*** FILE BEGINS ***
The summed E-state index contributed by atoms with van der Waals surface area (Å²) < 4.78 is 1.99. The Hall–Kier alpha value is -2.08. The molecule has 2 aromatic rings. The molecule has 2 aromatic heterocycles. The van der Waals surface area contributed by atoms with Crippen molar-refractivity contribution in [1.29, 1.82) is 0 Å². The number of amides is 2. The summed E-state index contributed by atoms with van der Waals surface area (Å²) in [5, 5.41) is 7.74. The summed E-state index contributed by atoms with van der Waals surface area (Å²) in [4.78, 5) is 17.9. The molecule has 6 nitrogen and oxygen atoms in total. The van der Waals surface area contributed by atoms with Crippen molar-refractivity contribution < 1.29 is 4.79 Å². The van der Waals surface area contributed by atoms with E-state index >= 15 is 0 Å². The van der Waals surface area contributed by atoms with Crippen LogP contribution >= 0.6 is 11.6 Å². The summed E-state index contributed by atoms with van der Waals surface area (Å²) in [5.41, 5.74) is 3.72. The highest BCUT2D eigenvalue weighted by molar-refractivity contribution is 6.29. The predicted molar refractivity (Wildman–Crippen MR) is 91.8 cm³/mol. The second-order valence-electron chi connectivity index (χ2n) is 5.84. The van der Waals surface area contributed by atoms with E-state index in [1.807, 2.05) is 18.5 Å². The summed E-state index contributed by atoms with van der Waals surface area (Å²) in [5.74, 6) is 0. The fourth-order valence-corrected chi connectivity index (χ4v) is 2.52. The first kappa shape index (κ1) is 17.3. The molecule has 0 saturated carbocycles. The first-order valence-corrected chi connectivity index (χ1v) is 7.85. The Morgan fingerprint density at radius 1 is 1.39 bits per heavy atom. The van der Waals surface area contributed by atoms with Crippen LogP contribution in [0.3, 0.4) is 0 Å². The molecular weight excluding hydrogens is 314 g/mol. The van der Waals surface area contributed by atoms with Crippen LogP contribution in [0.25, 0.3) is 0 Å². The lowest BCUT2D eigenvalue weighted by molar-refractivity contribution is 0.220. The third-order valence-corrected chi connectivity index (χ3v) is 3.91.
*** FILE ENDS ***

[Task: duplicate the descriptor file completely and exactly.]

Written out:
The summed E-state index contributed by atoms with van der Waals surface area (Å²) < 4.78 is 1.99. The Hall–Kier alpha value is -2.08. The molecule has 2 aromatic rings. The molecule has 2 aromatic heterocycles. The van der Waals surface area contributed by atoms with Crippen molar-refractivity contribution in [1.29, 1.82) is 0 Å². The number of amides is 2. The summed E-state index contributed by atoms with van der Waals surface area (Å²) in [5, 5.41) is 7.74. The summed E-state index contributed by atoms with van der Waals surface area (Å²) in [4.78, 5) is 17.9. The molecule has 6 nitrogen and oxygen atoms in total. The van der Waals surface area contributed by atoms with Crippen molar-refractivity contribution < 1.29 is 4.79 Å². The van der Waals surface area contributed by atoms with E-state index >= 15 is 0 Å². The van der Waals surface area contributed by atoms with Crippen LogP contribution >= 0.6 is 11.6 Å². The summed E-state index contributed by atoms with van der Waals surface area (Å²) in [5.41, 5.74) is 3.72. The highest BCUT2D eigenvalue weighted by molar-refractivity contribution is 6.29. The predicted molar refractivity (Wildman–Crippen MR) is 91.8 cm³/mol. The second-order valence-electron chi connectivity index (χ2n) is 5.84. The van der Waals surface area contributed by atoms with E-state index in [1.807, 2.05) is 18.5 Å². The summed E-state index contributed by atoms with van der Waals surface area (Å²) in [5.74, 6) is 0. The fourth-order valence-corrected chi connectivity index (χ4v) is 2.52. The first kappa shape index (κ1) is 17.3. The molecule has 0 saturated carbocycles. The first-order valence-corrected chi connectivity index (χ1v) is 7.85. The Morgan fingerprint density at radius 1 is 1.39 bits per heavy atom. The van der Waals surface area contributed by atoms with Crippen LogP contribution in [0.3, 0.4) is 0 Å². The molecular weight excluding hydrogens is 314 g/mol. The van der Waals surface area contributed by atoms with Crippen LogP contribution in [0.25, 0.3) is 0 Å². The lowest BCUT2D eigenvalue weighted by molar-refractivity contribution is 0.220. The third-order valence-corrected chi connectivity index (χ3v) is 3.91.